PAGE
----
Already have an account?
Get back to the
Food & Recipes

Store Your Eggs Like This to Make Them Last So Much Longer


I have a confession: I constantly buy more eggs than I need and then leave them in my fridge for way too long. Whether it’s because I ordered more takeout that week, I was out of town, or I just wasn’t in the mood for eggs, it happens more frequently than I’d like to admit. Unsurprisingly, the outcome is always the same: I end up accidentally wasting eggs — and I feel guilty about it! That’s why I was very excited to stumble upon the method of freezing raw eggs to make them last longer way longer.

All you need are your eggs, a fork or small whisk, and a muffin tin. Just crack each egg into its own section and whisk. You’ll want to avoid freezing the eggshells themselves since they can easily crack and lead to bacterial contamination. Then, freeze your eggs in the tin for at least four to six hours so that they solidify. After that, you can either leave those eggs in the tin (preferably covered with plastic wrap), or put them into individual bags so that you have the exact measurement for one egg. Then presto, you’ve got frozen eggs that are good for up to a year!

Additionally, Karrie from Happy Money Saver recommends whisking in 1/8 of a teaspoon of sugar or salt with your individual eggs if you’re worried about the viscosity and texture changing. (Freezing liquids tends to make them thicker when they’re defrosted!) Just use sugar for eggs that you want to use for baking or sweeter treats, and add salt to eggs that’ll be in more savory dishes, like a veggie omelette. Make sure you properly label them though, so you don’t accidentally get them confused. (No one wants to bite into a salty cookie, after all.)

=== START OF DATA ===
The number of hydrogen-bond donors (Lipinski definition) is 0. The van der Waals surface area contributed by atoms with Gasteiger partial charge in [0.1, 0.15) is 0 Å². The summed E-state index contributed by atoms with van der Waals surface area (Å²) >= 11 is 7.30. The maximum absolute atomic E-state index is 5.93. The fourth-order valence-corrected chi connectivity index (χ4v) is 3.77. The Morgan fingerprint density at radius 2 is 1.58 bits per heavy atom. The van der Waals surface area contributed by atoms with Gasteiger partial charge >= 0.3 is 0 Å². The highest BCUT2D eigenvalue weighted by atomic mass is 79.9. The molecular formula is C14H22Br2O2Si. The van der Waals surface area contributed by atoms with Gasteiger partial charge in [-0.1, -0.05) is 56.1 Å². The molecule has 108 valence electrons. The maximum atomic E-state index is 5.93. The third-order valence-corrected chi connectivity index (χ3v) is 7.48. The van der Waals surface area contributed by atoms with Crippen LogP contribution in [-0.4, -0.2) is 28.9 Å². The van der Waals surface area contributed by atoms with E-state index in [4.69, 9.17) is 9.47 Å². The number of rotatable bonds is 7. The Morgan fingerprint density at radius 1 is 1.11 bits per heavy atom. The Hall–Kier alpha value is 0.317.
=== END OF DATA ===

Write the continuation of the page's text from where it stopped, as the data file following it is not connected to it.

Sure enough, this week I was out and about more than I thought I’d be, and I noticed that the eggs in my fridge that I’d bought a few weeks prior were creeping mighty close to their expiration date. Instead of trying to whip up a bunch of egg dishes in a row, I cracked each egg individually into a muffin tin, whisked them with a fork, and then put them in my freezer. While I could’ve left them there on their own, later on in the day I took plastic wrap and encased each frozen egg mixture.

When I found myself cooking spaghetti carbonara a day later, I put two of my frozen eggs into a small bowl, then suspended that in a larger bowl full of cold water. My eggs thawed in about 30 to 40 minutes — and they were just as good in the recipe as fresh ones!

I can’t wait to try this freezing eggs hack out with scrambled eggs, pastries, and more. And speaking of those eggshells you’ve tossed to the side, do this instead of throwing them out!

Use left and right arrow keys to navigate between menu items. Use right arrow key to move into submenus. Use escape to exit the menu. Use up and down arrow keys to explore. Use left arrow key to move back to the parent list.